Learning music by ear involves many components. Last month, we focused on the process of learning melodies, and this month we’re learning about basslines.
Well, that sounds fine for bass players, but why do guitarists and pianists need to learn basslines? Wouldn’t chords be the most likely next step?
There are several advantages to focusing your attention on the bassline, whether you’re actually going to play it or not. First of all, the bassline often tells us what the chords are, or gives us a pretty good guess. And it’s easier to hear that single note rather than a whole chordful of notes all at once.
The bass also frequently follows more or less predictable patterns that can help you learn a whole chunk of music in one fell swoop. That’s because the bass plays a specific role in the harmonic and rhythmic universe of a song.
Harmonically, the bass often outlines the roots of the chords, and then, depending on the song or the genre, more notes help to transition between these roots. Rhythmic patterns often follow genre guidelines – strong downbeats in country, walking bass in jazz, more active lines in funk, etc.
Combining this theory knowledge with some pattern practice on our instruments puts our ears on alert to capture these patterns in the music we listen to every day.
And for singers…
This month, Singing Pro Clare Wheeler continues with the second of her Resource Packs on breathing for singers.
In Breathing, Part 1, Singing Pro Clare Wheeler provided a step-by-step routine to relax and strengthen your breathing cycle as you prepare to sing. This month, Clare integrates that sequence with vocal warm-up exercises:
- An efficient practice regime that can be done regularly to improve breath support and stamina.
- Warm-up stretches to improve posture.
- Locating the abdominal muscles that maximize the breath.
- Training your body to expand the ribcage.
- Adding in held notes, scales, and arpeggios in the best way to build both breathing and tone.
- Working with vowel sounds, and the best vowel to use for these exercises.
- MP3 backing tracks to add more pleasure and musicality to your vocal warmups
As a busy touring professional, Clare shares with us the go-to sequence that helps her to stay vocally fit and prepared even in the midst of a busy performing schedule.
Basslines. Isn’t that what we do as bass players every day? Yet too often we have our bass blinders on and aren’t as connected with the chords and melody as we could be. Steve Lawson, our Resident Pro for bass, takes an innovative approach to learning basslines by ear. By learning to construct basslines with the tools of theory and our fretboard patterns, we can more easily hear them in the music we love, and more quickly put them under our own fingers:
- A “magic triangle” for you to connect your theory knowledge, instrumental skills, and the actual sounds of the music you create.
- How the bassline integrates with the harmonic structure of a song.
- Breaking down the most useful bassline patterns and archetypes.
- Mapping these patterns and archetypes on your fretboard.
- Beautiful MP3 tracks to exercise your new bassline understandings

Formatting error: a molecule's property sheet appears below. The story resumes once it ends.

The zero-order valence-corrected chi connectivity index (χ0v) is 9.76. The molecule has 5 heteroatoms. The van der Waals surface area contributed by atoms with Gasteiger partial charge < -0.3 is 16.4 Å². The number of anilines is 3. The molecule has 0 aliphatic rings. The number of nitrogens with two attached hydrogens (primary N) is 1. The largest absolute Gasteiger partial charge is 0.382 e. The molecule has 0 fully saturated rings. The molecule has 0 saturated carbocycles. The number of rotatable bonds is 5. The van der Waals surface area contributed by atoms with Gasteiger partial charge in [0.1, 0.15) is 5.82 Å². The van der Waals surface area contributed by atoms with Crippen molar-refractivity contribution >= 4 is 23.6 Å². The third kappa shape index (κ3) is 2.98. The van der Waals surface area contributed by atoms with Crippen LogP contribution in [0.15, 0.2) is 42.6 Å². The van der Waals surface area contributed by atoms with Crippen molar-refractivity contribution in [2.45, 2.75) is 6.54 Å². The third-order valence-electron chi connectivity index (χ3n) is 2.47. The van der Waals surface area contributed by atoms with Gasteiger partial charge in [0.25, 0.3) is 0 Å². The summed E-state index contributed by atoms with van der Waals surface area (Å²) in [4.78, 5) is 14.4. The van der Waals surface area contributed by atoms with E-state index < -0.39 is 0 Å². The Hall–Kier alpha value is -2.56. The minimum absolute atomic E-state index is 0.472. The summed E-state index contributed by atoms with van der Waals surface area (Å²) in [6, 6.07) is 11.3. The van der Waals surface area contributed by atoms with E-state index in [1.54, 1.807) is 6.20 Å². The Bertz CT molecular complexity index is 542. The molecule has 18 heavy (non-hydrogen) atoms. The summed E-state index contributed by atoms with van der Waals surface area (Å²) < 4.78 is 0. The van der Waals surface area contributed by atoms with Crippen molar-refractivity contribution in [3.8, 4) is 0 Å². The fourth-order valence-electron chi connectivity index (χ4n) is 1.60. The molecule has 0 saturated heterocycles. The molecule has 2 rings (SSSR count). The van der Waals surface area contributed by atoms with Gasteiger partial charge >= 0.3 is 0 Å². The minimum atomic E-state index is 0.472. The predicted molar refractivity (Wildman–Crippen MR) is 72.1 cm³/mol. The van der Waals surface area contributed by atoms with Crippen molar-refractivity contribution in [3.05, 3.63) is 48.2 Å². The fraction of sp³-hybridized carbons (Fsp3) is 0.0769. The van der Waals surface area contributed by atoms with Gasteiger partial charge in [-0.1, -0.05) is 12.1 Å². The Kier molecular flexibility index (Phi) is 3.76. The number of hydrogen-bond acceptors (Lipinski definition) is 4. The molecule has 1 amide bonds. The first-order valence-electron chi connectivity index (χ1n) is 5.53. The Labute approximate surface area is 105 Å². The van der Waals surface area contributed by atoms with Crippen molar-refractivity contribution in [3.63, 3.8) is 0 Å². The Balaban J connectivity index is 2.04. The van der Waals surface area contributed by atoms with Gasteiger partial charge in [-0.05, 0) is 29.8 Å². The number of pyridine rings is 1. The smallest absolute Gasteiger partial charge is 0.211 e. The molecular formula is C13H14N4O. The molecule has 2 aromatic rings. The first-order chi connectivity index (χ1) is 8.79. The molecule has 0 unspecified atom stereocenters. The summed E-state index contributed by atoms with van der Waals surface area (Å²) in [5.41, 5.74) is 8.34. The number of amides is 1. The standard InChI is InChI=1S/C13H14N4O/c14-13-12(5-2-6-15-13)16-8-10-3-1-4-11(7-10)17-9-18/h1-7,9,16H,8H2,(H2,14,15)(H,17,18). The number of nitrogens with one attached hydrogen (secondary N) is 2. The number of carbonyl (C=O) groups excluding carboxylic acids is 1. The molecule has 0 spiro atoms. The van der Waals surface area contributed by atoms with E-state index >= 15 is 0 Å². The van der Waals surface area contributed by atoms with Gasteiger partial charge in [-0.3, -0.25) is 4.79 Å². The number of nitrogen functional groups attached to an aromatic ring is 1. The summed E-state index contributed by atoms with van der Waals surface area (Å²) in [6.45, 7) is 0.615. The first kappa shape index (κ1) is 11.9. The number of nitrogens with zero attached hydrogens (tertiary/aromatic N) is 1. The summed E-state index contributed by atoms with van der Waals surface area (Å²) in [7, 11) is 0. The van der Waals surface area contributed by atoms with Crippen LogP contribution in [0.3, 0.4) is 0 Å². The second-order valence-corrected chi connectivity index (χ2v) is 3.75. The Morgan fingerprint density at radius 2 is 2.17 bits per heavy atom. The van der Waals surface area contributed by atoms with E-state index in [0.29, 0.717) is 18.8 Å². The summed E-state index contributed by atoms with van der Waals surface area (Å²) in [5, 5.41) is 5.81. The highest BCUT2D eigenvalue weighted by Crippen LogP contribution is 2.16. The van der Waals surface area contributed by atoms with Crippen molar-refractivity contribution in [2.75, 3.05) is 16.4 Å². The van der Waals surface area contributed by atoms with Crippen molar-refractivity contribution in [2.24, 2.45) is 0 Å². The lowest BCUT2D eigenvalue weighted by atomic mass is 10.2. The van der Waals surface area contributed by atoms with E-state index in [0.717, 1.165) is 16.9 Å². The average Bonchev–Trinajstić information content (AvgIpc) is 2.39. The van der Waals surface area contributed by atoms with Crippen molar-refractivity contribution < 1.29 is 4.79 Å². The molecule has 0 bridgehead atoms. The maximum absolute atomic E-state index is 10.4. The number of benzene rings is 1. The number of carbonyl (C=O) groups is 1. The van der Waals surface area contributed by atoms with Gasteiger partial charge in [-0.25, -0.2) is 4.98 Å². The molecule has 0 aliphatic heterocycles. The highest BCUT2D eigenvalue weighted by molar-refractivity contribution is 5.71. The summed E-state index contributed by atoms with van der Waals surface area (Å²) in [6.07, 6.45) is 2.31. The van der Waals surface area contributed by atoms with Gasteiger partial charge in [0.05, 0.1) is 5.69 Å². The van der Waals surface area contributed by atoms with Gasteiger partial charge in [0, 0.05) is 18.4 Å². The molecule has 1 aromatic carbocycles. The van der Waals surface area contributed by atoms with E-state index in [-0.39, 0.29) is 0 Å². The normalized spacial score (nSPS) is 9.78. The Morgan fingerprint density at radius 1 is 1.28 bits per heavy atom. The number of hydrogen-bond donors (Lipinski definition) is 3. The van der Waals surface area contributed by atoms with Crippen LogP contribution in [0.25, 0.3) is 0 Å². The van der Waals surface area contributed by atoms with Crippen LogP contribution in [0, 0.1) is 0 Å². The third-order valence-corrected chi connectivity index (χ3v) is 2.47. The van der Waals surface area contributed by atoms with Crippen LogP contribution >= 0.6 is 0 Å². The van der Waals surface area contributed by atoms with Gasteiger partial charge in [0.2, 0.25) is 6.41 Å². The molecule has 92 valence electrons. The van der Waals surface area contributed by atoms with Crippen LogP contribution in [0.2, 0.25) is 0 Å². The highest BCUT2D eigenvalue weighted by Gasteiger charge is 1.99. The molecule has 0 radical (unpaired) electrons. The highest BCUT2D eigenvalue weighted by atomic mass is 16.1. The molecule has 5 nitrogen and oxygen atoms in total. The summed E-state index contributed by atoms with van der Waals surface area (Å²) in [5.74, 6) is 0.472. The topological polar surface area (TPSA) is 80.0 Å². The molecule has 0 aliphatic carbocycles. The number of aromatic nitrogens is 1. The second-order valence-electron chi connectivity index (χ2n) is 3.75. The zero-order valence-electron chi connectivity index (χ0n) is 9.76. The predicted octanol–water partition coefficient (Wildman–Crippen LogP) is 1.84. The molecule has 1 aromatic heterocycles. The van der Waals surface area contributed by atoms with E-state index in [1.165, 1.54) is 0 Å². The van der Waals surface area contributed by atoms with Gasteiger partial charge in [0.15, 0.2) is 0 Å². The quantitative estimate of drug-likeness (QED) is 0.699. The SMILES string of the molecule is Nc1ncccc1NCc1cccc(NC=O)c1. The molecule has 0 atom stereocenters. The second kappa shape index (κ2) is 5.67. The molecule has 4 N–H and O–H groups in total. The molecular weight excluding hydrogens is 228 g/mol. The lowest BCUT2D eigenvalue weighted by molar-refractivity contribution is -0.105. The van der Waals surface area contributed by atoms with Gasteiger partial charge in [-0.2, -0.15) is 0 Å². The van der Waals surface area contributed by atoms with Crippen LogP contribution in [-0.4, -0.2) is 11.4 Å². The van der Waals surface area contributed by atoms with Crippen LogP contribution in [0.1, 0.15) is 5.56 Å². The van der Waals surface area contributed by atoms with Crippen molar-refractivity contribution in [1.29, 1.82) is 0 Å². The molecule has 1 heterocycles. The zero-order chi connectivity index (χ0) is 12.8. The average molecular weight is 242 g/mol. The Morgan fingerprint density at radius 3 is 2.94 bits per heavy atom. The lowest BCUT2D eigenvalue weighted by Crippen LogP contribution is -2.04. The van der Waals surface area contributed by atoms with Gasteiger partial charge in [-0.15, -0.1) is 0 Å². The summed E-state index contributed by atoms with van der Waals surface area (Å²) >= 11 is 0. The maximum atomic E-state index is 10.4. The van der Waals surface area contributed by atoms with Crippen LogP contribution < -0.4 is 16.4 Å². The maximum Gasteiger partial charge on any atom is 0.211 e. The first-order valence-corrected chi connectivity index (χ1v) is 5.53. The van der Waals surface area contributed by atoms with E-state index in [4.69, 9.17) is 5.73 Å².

By using theory to map out common bassline patterns on our instrument, we quickly become better at hearing and identifying them “out in the wild”. Then rather than painstakingly working out each note, we can recognize an entire pattern and quickly duplicate the whole thing on our bass.
Bass is cool. There’s no doubt.
Pianists don’t have to miss out on that essential element.
The bass part is a great place to start when learning the harmony (chords) of a song by ear. This is because for the most part – and certainly, in basic popular songs – the bass part is the root note of the chord. Piano Pro, Ruth Power, shows how you can recognize and play bass patterns by ear:
- How to tune your bass-ic instinct to hear the chord progression.
- “Fishing” for bass.
- How to rank the chords and scale degrees to narrow down your note choices.
- The five bass movement shortcuts that will accelerate your grasp of basslines in the music you love.
- Three powerful exercises for learning basslines by ear.
- 17 MP3 tracks that illustrate and provide practice opportunities for each exercise.
With Piano Pro Ruth Power, you will combine hands-on bassline practice with learning to grab these patterns by ear and feed your musical hunger with juicy chunks of bass.
You may be surprised to learn that there are tons of benefits to learning basslines by ear, even as guitar players. It’s an important skill to develop if you want to be able to see the big picture of a song. The entire dynamics of the melody and chords can be unlocked by the understanding the bass.
Resident Pro Dylan Welsh shares the many ways learning basslines by ear will expand your playing and musical awareness:
- How learning basslines by ear will improve your musicianship and ability to learn chords by ear.
- How it can actually bring about benefits to your guitar playing.
- Dylan’s own process for figuring out bass lines.
- How to figure out chord progressions (or at least get close) using only information that the bass line provides you.
- Five crucial exercises with MP3 tracks to take you step-by-step through the process.
Coming up next month…
Musical U’s Resident Pros continue to explore the play by ear process with chords, and matching pitch for singers.
Interested in getting access to these resources and much more, with an Instrument Pack membership? Just choose that option during checkout when you join Musical U, or upgrade your existing membership to get instant access!
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